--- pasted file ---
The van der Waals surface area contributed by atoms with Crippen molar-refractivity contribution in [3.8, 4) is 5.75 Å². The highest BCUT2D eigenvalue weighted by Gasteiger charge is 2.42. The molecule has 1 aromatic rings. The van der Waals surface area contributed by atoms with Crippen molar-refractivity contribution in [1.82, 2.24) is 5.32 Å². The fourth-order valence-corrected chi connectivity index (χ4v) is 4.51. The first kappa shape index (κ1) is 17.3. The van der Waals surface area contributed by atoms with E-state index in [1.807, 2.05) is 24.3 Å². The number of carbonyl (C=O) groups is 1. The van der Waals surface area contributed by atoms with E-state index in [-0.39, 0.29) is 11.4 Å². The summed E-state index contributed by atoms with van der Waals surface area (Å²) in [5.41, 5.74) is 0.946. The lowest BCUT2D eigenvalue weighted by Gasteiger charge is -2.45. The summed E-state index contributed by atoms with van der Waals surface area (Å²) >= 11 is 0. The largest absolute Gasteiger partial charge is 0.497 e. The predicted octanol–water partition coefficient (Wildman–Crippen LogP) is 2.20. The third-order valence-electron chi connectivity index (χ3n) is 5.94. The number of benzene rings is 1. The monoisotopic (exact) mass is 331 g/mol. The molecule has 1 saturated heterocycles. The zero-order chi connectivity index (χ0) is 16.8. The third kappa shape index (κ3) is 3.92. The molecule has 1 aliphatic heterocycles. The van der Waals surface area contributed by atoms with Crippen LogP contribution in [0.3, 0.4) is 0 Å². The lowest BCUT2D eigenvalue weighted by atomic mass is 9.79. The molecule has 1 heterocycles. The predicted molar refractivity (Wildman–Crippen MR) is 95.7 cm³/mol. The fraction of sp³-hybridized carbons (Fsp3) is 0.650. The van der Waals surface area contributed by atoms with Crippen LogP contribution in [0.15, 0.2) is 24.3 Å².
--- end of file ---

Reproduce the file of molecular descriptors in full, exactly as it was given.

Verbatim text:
The van der Waals surface area contributed by atoms with Crippen molar-refractivity contribution in [3.8, 4) is 5.75 Å². The highest BCUT2D eigenvalue weighted by Gasteiger charge is 2.42. The molecule has 1 aromatic rings. The van der Waals surface area contributed by atoms with Crippen molar-refractivity contribution in [1.82, 2.24) is 5.32 Å². The fourth-order valence-corrected chi connectivity index (χ4v) is 4.51. The first kappa shape index (κ1) is 17.3. The van der Waals surface area contributed by atoms with E-state index in [1.807, 2.05) is 24.3 Å². The number of carbonyl (C=O) groups is 1. The van der Waals surface area contributed by atoms with E-state index in [-0.39, 0.29) is 11.4 Å². The summed E-state index contributed by atoms with van der Waals surface area (Å²) in [5.41, 5.74) is 0.946. The lowest BCUT2D eigenvalue weighted by Gasteiger charge is -2.45. The summed E-state index contributed by atoms with van der Waals surface area (Å²) >= 11 is 0. The largest absolute Gasteiger partial charge is 0.497 e. The predicted octanol–water partition coefficient (Wildman–Crippen LogP) is 2.20. The third-order valence-electron chi connectivity index (χ3n) is 5.94. The number of benzene rings is 1. The monoisotopic (exact) mass is 331 g/mol. The molecule has 1 saturated heterocycles. The zero-order chi connectivity index (χ0) is 16.8. The third kappa shape index (κ3) is 3.92. The molecule has 1 aliphatic heterocycles. The van der Waals surface area contributed by atoms with Crippen LogP contribution in [0.3, 0.4) is 0 Å². The lowest BCUT2D eigenvalue weighted by atomic mass is 9.79. The molecule has 1 heterocycles. The predicted molar refractivity (Wildman–Crippen MR) is 95.7 cm³/mol. The fraction of sp³-hybridized carbons (Fsp3) is 0.650. The van der Waals surface area contributed by atoms with Crippen LogP contribution in [0.15, 0.2) is 24.3 Å².